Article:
If the contract was terminated for unfavorable circumstances (e.g., missed deadlines, prematurely depleted resources), you’ll have to take time to evaluate the causes of the past mistakes and guarantee they won’t happen a second time.
The document is similar to your original proposal to the extent that you’re explaining what you’ll deliver for the client in the future. However, depending on the circumstances of the contract’s expiration, your organization may have a lower hurdle to clear because the client has first hand experience with your organization.
Business Proposal vs Project Proposal
A business proposal is a document that aims to attract a potential client with what a company sells or does as a service. It explains product or service features in consideration of what the client may need in its business. So a business proposal explains how a company can provide a solution to a specific customer’s problem. Companies can use a business proposal template to standardize their documents.
A project proposal, on the other hand, is a professional proposal document that outlines what stakeholders, external or internal, should know about a project. This includes, at the least, the timeline, budget, objectives, and goals. It summarizes project details and sells an idea with the aim of getting the approval of the stakeholders for the initiative.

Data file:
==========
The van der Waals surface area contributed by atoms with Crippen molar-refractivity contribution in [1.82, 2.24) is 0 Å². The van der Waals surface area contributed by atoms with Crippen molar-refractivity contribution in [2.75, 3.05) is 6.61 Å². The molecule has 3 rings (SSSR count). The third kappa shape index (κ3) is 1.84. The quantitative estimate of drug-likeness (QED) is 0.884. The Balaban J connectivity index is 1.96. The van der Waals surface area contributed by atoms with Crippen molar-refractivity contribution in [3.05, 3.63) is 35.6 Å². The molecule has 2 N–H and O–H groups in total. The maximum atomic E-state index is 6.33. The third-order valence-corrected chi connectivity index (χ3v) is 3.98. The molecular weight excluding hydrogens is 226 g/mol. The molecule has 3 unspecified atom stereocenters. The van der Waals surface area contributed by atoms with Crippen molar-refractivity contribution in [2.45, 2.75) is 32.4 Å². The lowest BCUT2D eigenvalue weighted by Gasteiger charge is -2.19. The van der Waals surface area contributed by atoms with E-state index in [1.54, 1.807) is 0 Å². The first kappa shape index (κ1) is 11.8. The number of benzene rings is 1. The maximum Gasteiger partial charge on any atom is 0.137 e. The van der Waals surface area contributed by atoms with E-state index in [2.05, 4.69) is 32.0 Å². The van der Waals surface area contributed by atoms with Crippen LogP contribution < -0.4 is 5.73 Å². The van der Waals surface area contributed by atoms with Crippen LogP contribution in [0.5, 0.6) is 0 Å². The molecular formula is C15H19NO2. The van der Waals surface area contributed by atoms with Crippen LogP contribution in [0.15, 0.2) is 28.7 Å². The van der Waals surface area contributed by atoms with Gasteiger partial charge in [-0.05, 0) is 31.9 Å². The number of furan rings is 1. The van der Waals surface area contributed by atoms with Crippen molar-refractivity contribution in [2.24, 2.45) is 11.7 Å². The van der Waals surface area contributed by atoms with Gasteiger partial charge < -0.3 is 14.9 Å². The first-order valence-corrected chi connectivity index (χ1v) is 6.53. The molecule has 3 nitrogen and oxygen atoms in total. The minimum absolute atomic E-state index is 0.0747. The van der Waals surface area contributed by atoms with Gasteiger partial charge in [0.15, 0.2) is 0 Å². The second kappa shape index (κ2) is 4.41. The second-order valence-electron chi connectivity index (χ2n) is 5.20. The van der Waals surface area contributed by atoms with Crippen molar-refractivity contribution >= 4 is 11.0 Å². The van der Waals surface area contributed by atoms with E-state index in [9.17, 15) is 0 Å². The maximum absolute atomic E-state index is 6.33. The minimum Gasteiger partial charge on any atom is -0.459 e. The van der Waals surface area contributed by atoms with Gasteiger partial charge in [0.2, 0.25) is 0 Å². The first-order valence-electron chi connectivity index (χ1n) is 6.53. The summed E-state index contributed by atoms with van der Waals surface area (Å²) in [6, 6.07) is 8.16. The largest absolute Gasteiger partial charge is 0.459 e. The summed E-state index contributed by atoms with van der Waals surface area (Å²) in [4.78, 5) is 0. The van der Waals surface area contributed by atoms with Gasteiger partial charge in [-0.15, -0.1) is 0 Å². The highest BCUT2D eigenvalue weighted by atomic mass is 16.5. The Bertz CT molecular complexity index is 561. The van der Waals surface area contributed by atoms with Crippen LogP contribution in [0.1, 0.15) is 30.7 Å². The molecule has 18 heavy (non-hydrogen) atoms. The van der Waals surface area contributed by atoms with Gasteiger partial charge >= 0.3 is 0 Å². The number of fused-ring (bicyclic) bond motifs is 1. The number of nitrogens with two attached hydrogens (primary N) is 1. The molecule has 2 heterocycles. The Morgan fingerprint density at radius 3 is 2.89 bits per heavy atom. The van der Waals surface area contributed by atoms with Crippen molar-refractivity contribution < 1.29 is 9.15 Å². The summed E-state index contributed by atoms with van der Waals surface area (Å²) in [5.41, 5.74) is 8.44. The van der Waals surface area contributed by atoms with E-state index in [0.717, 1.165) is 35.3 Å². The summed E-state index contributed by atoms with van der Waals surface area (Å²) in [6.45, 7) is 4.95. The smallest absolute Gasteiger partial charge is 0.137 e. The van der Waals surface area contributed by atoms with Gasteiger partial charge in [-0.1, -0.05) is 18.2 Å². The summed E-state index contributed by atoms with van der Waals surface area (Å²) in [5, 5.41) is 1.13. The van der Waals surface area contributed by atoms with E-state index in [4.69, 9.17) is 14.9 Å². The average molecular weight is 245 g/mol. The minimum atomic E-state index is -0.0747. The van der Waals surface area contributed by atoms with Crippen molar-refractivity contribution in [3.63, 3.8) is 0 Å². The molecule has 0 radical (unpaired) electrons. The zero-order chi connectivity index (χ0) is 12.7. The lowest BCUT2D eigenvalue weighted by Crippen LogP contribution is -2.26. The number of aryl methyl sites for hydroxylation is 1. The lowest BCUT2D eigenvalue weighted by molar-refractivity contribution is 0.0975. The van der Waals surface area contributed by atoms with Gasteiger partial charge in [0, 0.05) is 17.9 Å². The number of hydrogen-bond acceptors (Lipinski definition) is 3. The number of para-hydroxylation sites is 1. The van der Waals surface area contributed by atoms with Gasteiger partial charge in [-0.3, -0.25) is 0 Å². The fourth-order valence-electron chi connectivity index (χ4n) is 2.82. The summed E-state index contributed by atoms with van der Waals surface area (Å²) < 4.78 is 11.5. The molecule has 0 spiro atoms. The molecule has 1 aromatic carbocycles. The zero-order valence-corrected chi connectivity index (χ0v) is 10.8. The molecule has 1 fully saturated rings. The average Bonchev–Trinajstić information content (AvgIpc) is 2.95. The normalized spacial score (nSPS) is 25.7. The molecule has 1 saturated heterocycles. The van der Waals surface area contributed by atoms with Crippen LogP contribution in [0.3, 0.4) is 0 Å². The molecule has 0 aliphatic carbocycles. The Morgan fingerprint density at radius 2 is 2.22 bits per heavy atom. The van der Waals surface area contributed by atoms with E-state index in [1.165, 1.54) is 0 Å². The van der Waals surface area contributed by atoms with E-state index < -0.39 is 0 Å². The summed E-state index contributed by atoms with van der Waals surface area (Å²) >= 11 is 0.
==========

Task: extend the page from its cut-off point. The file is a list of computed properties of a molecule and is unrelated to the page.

With these definitions, a business proposal usually comes first before a project proposal. The business document introduces a provider company to a client company. If the client believes that the selling company can provide solutions, it can further request a project proposal to solve a particular business problem.
The types of business proposals and project proposal can be similar in nature, such as solicited or unsolicited, formal or informal. But the contents are different because the purpose of each document is also different. It can have some similar sections, such as an executive summary, terms and conditions, and acceptance page, but each document will be different in its detail.
The primary reason for a business proposal is to solicit or develop a business opportunity. Teams write a project proposal mainly to gain stakeholder buy-in, secure funding, and allocate company resources for the project.
Project Proposal vs Business Case
Another term that can cause confusion is ‘business case’. Some use it interchangeably with project proposal, but a business case comes after the project proposal. While teams develop a project proposal in the early stages of an initiative, a business case comes after the project proposal.
The project proposal focuses on the vision, deliverables, benefits, time, cost, and impact of the project to the organization. The business case explains in more detail the why, what, how, and who’s of a project. It also explains financial requirements in greater detail.
Some teams prepare both documents separately, while others combine them in one comprehensive project proposal document.
Key Components of a Project Proposal